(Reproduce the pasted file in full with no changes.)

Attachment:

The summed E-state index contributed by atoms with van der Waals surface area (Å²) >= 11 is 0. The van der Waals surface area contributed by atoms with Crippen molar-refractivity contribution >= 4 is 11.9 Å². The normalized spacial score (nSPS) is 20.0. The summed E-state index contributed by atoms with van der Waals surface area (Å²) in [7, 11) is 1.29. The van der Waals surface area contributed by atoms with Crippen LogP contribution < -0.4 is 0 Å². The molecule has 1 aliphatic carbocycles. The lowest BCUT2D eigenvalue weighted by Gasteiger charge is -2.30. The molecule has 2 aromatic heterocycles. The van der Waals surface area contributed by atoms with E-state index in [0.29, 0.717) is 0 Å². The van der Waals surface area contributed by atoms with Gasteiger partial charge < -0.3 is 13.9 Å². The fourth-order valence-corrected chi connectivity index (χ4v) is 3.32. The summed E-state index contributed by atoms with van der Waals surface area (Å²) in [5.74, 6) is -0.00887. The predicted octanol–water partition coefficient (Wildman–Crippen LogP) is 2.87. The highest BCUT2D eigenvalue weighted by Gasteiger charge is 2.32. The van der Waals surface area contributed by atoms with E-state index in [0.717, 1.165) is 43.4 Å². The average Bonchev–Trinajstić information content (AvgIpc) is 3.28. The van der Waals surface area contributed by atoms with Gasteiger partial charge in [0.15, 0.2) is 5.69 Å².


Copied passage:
The summed E-state index contributed by atoms with van der Waals surface area (Å²) >= 11 is 0. The van der Waals surface area contributed by atoms with Crippen molar-refractivity contribution >= 4 is 11.9 Å². The normalized spacial score (nSPS) is 20.0. The summed E-state index contributed by atoms with van der Waals surface area (Å²) in [7, 11) is 1.29. The van der Waals surface area contributed by atoms with Crippen LogP contribution < -0.4 is 0 Å². The molecule has 1 aliphatic carbocycles. The lowest BCUT2D eigenvalue weighted by Gasteiger charge is -2.30. The molecule has 2 aromatic heterocycles. The van der Waals surface area contributed by atoms with E-state index in [0.29, 0.717) is 0 Å². The van der Waals surface area contributed by atoms with Gasteiger partial charge < -0.3 is 13.9 Å². The fourth-order valence-corrected chi connectivity index (χ4v) is 3.32. The summed E-state index contributed by atoms with van der Waals surface area (Å²) in [5.74, 6) is -0.00887. The predicted octanol–water partition coefficient (Wildman–Crippen LogP) is 2.87. The highest BCUT2D eigenvalue weighted by Gasteiger charge is 2.32. The van der Waals surface area contributed by atoms with E-state index in [0.717, 1.165) is 43.4 Å². The average Bonchev–Trinajstić information content (AvgIpc) is 3.28. The van der Waals surface area contributed by atoms with Gasteiger partial charge in [0.15, 0.2) is 5.69 Å².